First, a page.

Wed. Jul 24th, 2024

First of all, look at the first directive in verses 17-18. This is a direction that Paul gives about the support of the ministry of the church. He says to Timothy that pastor/elders are to be cared for generously. He’s talking about the honor and the material support of hardworking pastors/elders in the church, and he says the elders who rule well are to be considered worthy of double honor.

Now, in this passage he’s talking about the church making adequate provision for those who minister in the congregation. Perhaps you have friends that are part of Christian fellowships that do not have full-time ministers, and they don’t have them by conviction. They may not believe that there ought to be such a thing as clergy, or as paid clergy. They rely only on lay ministers in their church. And you may wonder why we do it the way we do here at First Presbyterian Church. Why do we have nine ministers that labor full-time in our midst and are supported materially by the congregation? Because of I Timothy 5:17-18, that’s why. Paul is saying there is to be a ministry in the church devoted solely to the work of ruling, preaching and teaching, and that when that is the blessed case in the local congregation, the congregation is to support them.

You will remember, Paul in his own ministry sometimes would receive that support, and sometimes he would refuse it. When he thought that there were congregations that were holding that over his head as if his only motivation was gaining money, he would just be a tent-maker and supply his own support. But there were other congregations that he happily received support from; and he’s telling Timothy, “Here’s the principle: the church ought to support the labor of her ministers.”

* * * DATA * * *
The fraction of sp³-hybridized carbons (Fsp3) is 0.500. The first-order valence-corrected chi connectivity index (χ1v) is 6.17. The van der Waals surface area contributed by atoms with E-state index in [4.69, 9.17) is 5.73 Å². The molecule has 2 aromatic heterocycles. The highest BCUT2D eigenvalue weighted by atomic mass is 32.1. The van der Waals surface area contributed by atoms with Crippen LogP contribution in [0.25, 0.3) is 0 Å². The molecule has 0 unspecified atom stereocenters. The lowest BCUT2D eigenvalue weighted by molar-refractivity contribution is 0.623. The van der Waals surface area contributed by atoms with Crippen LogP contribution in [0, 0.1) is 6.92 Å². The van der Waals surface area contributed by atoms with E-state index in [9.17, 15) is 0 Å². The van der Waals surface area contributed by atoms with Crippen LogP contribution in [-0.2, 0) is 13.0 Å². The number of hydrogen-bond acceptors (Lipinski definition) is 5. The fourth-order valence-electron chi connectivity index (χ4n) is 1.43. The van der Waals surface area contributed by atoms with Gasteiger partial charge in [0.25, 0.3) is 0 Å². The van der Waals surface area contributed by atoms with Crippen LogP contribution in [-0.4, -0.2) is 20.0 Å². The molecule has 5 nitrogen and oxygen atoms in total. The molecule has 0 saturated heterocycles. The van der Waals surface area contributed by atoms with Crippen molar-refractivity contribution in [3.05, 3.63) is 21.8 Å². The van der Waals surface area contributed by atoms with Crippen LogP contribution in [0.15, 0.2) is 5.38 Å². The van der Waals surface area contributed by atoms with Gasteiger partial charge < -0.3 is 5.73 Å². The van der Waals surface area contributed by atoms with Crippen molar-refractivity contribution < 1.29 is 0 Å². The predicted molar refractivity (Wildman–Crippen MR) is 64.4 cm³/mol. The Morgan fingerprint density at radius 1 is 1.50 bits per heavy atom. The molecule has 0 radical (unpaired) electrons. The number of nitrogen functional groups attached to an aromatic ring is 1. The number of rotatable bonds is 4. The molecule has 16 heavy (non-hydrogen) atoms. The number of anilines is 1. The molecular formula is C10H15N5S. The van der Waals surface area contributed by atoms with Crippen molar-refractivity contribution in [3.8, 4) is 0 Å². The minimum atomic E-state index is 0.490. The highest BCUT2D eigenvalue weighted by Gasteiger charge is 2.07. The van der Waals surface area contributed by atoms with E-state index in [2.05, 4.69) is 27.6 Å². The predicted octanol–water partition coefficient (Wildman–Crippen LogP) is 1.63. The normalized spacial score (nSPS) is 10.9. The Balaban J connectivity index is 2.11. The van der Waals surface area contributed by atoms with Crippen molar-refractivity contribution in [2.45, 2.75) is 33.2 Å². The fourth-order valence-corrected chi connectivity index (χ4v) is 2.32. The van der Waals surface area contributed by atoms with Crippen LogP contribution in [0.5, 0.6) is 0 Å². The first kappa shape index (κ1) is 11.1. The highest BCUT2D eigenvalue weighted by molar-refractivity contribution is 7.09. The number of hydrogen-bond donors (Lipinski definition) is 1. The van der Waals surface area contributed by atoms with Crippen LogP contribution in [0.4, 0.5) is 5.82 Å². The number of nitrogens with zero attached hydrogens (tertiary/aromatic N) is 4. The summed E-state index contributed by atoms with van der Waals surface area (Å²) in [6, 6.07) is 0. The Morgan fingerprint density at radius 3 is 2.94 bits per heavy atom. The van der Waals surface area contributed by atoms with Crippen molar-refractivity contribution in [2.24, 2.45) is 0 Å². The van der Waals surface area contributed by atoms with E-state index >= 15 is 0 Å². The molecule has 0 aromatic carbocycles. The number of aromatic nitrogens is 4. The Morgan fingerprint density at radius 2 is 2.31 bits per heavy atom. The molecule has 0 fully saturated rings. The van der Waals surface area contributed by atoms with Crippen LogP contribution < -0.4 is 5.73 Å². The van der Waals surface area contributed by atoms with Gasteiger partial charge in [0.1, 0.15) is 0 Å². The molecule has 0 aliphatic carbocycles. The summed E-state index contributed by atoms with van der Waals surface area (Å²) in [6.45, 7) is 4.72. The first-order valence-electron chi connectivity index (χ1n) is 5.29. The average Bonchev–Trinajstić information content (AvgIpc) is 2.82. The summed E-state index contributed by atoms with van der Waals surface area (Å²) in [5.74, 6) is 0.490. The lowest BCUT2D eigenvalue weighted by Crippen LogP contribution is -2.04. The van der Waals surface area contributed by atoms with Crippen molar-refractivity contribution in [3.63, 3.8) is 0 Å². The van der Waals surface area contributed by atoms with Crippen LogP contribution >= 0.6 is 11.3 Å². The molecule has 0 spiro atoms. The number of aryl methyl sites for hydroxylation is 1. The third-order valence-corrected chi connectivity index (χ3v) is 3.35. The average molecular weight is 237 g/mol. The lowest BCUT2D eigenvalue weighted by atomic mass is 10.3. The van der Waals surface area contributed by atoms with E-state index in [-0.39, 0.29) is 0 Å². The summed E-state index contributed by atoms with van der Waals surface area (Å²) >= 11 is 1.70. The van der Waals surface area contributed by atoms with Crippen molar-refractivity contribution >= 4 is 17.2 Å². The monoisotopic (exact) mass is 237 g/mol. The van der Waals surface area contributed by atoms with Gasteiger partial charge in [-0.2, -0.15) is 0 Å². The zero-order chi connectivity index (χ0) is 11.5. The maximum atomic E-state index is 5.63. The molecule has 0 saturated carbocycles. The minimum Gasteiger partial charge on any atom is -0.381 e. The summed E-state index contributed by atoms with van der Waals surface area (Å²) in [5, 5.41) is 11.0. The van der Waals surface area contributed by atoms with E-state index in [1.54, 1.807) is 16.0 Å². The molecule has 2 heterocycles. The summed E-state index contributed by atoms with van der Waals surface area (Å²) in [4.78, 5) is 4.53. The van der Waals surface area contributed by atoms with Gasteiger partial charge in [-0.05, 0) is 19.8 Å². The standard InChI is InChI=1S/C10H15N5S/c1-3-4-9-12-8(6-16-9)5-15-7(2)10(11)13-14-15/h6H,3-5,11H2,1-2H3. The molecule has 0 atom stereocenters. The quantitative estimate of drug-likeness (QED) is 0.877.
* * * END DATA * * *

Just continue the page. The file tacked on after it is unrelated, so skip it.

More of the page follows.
And so this passage indicates a number of things about life together in the local congregation. First of all, notice that it indicates that there is not going to just be one elder in a local church. There’s going to be a multiplicity, or a plurality of elders in a local church. Notice, “the elders” who rule well are to be considered worthy of double honor. Everywhere in the New Testament, whether you’re looking at Acts 20, or James 5, or I Peter 5, or in the book of Hebrews, or in I Timothy, you will find that the New Testament expects there to be a plurality of elders in the local congregation. Not just one, but a number of elders in the local congregation. Why do we have multiple elders here at First Presbyterian Church? Because that’s the way the New Testament says it is to be done. 

Notice also that this passage indicates that there is going to be some sort of evaluation of the labor of pastor/elders. “The elders who rule well,” Paul says, “are to be considered worthy of double honor, especially those who are working hard at preaching and teaching.” Notice the language. These are elders who rule well, and they work hard. This is one of Paul’s favorite metaphors for ministry: hard work. It’s the language of a day laborer; it’s the language of a construction worker that’s doing backbreaking labor…who is faithfully ministering in the Lord’s church. And he’s indicating here that there is some evaluation of that. And that’s a word to all of us elders, fellow ministers in this congregation as well as elders. We’re called to hard work, to inconvenient work, and we need to be holding one another accountable in our evaluation of those labors.